strings
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28 Oct 2017, 7:13 pm

casuard wrote:
I've wondered the exact same thing. I stumbled upon the aspietests website a few months ago when it first occurred to me that Asperger's describes me pretty well. I signed up for the site, and identified as not having ASD. I then proceeded to take the tests and score well over threshold for all the tests. I suspect that what is being represented as 'not-ASD' probably includes a disproportionately high number of people who do have ASD and just don't know it yet. After all, most 'normal' people would have no reason to ever sign up for an account at aspietests without thinking there's at least a chance they're aspie, and speaking for myself, I'm reluctant to identify as an aspie without a definite answer.


That is a good point you make; there could be a self-selection effect that a disproportionate fraction (compared with the population at large) of those who stumble upon and take the online test may have ASD. Still, I am puzzled by the apparent sharpness of the cutoff that the authors reported.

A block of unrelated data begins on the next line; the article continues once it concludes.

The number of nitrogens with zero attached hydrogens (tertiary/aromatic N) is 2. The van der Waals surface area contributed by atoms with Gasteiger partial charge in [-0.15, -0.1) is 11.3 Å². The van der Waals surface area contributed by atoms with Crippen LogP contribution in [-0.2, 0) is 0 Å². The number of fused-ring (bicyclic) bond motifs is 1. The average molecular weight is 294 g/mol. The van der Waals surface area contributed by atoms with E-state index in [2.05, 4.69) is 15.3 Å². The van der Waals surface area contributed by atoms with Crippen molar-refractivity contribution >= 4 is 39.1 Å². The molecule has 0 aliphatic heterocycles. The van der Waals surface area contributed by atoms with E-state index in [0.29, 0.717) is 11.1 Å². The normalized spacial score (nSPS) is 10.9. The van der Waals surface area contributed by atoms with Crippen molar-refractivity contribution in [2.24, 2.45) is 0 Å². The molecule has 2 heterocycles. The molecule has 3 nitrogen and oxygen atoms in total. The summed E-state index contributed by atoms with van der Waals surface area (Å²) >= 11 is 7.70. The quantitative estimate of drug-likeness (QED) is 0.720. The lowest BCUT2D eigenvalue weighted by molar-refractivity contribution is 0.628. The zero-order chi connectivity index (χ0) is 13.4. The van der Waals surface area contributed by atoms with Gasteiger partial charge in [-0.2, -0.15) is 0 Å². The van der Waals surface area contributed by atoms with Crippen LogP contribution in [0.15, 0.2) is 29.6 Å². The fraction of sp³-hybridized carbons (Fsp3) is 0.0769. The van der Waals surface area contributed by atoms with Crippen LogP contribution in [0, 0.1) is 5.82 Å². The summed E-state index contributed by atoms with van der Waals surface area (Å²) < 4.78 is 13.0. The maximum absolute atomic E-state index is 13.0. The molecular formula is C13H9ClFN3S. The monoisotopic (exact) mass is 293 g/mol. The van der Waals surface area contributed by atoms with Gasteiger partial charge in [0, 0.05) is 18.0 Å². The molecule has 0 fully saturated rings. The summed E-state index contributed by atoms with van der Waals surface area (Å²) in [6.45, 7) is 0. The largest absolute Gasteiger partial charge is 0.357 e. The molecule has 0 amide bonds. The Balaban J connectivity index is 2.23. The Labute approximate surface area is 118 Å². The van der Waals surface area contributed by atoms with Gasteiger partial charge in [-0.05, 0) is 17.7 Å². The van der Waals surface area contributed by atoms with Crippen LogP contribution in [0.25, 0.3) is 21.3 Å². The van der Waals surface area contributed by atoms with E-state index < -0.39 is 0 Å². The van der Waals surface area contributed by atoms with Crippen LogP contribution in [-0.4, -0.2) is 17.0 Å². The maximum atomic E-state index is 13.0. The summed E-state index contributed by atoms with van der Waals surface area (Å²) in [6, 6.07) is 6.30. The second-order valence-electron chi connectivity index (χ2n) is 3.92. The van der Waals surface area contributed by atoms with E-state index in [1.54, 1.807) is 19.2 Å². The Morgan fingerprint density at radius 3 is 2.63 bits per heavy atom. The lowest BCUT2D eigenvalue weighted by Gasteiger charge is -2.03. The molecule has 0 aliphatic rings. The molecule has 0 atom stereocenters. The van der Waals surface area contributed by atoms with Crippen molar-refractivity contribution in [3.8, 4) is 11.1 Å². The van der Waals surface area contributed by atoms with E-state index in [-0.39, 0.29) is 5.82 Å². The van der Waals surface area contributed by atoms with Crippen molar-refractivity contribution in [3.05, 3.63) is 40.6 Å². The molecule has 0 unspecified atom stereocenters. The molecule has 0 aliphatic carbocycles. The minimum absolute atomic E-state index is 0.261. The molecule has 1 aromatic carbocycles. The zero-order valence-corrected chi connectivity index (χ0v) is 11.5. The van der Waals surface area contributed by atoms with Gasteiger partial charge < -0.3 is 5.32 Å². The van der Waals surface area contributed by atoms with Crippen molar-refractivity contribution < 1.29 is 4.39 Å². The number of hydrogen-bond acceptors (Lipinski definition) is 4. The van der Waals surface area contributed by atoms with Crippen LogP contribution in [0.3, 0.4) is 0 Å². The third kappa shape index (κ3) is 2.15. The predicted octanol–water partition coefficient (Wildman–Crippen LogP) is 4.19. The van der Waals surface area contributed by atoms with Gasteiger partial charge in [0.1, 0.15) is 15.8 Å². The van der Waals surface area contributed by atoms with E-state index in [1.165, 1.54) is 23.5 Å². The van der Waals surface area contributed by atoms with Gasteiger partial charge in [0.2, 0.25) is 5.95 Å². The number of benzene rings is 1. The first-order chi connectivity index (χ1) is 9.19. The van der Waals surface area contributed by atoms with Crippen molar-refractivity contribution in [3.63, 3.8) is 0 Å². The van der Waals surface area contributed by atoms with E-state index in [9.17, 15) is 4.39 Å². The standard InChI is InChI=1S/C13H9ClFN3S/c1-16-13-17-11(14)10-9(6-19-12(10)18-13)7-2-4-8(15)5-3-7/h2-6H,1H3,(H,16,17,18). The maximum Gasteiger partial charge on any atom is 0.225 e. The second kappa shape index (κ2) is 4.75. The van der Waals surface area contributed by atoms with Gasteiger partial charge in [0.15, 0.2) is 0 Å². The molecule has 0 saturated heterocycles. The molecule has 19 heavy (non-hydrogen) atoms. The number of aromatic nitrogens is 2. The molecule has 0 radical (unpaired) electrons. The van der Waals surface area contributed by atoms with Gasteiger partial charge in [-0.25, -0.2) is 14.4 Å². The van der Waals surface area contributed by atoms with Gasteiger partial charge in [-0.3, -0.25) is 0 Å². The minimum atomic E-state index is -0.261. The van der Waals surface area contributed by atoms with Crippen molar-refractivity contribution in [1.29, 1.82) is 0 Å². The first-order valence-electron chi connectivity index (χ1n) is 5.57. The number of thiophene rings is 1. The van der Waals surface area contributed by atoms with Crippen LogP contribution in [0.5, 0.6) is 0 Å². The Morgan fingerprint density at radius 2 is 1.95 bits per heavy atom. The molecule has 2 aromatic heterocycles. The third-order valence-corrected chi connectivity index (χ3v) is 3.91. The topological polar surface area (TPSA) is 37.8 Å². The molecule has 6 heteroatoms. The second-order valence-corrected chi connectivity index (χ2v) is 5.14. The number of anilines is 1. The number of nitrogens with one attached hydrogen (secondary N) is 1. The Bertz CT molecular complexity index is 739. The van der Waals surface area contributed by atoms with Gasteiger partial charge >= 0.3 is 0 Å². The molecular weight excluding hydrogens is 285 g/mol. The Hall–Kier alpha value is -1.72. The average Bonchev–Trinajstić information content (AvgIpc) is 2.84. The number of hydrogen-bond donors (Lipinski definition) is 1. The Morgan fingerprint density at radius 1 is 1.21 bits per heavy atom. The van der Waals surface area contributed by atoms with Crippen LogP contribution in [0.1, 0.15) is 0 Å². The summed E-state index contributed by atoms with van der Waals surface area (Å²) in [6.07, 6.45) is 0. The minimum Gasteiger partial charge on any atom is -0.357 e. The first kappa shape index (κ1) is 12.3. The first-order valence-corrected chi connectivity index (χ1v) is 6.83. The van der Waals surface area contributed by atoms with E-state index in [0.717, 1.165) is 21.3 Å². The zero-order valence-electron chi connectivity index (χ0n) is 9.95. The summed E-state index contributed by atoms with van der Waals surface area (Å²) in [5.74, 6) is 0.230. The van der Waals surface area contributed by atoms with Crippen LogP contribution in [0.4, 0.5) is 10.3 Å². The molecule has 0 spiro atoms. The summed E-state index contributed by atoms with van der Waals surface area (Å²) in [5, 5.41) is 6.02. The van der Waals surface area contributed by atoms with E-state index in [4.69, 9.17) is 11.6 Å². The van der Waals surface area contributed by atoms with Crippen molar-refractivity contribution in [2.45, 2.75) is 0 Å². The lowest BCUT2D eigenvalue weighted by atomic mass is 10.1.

Something else I find odd about the test is the way the questions are posed. The only options involve stating in absolute terms that something is either true or not. What does "true" mean in this context? Suppose one wants to answer to a question that it is "partially true," or that it captures some, but not all, of one's feelings about the issue? How to answer then?

And the division into "only when I was younger than 16" or "only now," or both, seems artificial and, at least in my case, I feel it fails to capture the essence of the situation. There are very few things where I feel much has changed over the years (and I am now much older than 16 than I care to admit!!). Why the fixation on 16, in particular? It seems to me that the people who came up with this test missed the chance to get more useful information by placing far too much emphasis on the age-16 divide, which to me is pretty meaningless, and far too little emphasis on nuances of responses to the questions they are asking.



casuard
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28 Oct 2017, 8:16 pm

strings wrote:
casuard wrote:
I've wondered the exact same thing. I stumbled upon the aspietests website a few months ago when it first occurred to me that Asperger's describes me pretty well. I signed up for the site, and identified as not having ASD. I then proceeded to take the tests and score well over threshold for all the tests. I suspect that what is being represented as 'not-ASD' probably includes a disproportionately high number of people who do have ASD and just don't know it yet. After all, most 'normal' people would have no reason to ever sign up for an account at aspietests without thinking there's at least a chance they're aspie, and speaking for myself, I'm reluctant to identify as an aspie without a definite answer.